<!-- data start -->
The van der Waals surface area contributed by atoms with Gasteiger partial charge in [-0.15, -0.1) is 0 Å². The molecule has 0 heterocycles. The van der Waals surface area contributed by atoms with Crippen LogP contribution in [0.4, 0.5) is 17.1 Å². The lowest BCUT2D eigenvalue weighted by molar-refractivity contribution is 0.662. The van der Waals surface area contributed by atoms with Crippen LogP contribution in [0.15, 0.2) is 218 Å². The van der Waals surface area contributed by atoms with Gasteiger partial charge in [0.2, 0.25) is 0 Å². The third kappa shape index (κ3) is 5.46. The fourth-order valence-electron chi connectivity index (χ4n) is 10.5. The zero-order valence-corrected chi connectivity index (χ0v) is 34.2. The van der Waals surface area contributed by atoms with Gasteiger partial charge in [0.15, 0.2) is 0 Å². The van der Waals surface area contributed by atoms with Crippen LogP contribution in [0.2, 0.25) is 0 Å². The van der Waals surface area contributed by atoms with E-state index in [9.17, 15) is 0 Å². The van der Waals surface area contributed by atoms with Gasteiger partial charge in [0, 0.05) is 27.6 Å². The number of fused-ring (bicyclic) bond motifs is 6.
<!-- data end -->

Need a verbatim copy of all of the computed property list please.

The van der Waals surface area contributed by atoms with Gasteiger partial charge in [-0.15, -0.1) is 0 Å². The molecule has 0 heterocycles. The van der Waals surface area contributed by atoms with Crippen LogP contribution in [0.4, 0.5) is 17.1 Å². The lowest BCUT2D eigenvalue weighted by molar-refractivity contribution is 0.662. The van der Waals surface area contributed by atoms with Crippen LogP contribution in [0.15, 0.2) is 218 Å². The van der Waals surface area contributed by atoms with Gasteiger partial charge in [0.2, 0.25) is 0 Å². The third kappa shape index (κ3) is 5.46. The fourth-order valence-electron chi connectivity index (χ4n) is 10.5. The zero-order valence-corrected chi connectivity index (χ0v) is 34.2. The van der Waals surface area contributed by atoms with Gasteiger partial charge in [0.15, 0.2) is 0 Å². The van der Waals surface area contributed by atoms with Crippen LogP contribution in [0.2, 0.25) is 0 Å². The van der Waals surface area contributed by atoms with E-state index in [9.17, 15) is 0 Å². The van der Waals surface area contributed by atoms with Gasteiger partial charge in [0, 0.05) is 27.6 Å². The number of fused-ring (bicyclic) bond motifs is 6.